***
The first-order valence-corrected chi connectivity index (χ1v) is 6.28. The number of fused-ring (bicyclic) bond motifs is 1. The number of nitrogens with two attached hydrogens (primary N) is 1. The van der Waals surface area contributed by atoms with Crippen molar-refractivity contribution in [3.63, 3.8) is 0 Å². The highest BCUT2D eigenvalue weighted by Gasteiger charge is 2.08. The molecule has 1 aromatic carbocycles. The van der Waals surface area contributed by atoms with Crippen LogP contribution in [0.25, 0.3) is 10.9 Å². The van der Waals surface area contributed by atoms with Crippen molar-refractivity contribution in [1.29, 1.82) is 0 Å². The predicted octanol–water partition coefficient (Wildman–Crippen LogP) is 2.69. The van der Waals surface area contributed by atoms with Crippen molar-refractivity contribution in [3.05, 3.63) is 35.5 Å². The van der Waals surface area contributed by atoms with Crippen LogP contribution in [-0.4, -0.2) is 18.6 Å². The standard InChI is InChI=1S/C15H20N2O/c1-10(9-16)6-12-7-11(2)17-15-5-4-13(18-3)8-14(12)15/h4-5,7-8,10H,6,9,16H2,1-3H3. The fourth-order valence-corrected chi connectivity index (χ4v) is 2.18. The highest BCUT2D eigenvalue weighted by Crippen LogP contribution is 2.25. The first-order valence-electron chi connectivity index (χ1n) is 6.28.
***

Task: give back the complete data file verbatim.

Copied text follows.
The first-order valence-corrected chi connectivity index (χ1v) is 6.28. The number of fused-ring (bicyclic) bond motifs is 1. The number of nitrogens with two attached hydrogens (primary N) is 1. The van der Waals surface area contributed by atoms with Crippen molar-refractivity contribution in [3.63, 3.8) is 0 Å². The highest BCUT2D eigenvalue weighted by Gasteiger charge is 2.08. The molecule has 1 aromatic carbocycles. The van der Waals surface area contributed by atoms with Crippen LogP contribution in [0.25, 0.3) is 10.9 Å². The van der Waals surface area contributed by atoms with Crippen molar-refractivity contribution in [1.29, 1.82) is 0 Å². The predicted octanol–water partition coefficient (Wildman–Crippen LogP) is 2.69. The van der Waals surface area contributed by atoms with Crippen molar-refractivity contribution in [3.05, 3.63) is 35.5 Å². The van der Waals surface area contributed by atoms with Crippen LogP contribution in [-0.4, -0.2) is 18.6 Å². The standard InChI is InChI=1S/C15H20N2O/c1-10(9-16)6-12-7-11(2)17-15-5-4-13(18-3)8-14(12)15/h4-5,7-8,10H,6,9,16H2,1-3H3. The fourth-order valence-corrected chi connectivity index (χ4v) is 2.18. The highest BCUT2D eigenvalue weighted by Crippen LogP contribution is 2.25. The first-order valence-electron chi connectivity index (χ1n) is 6.28.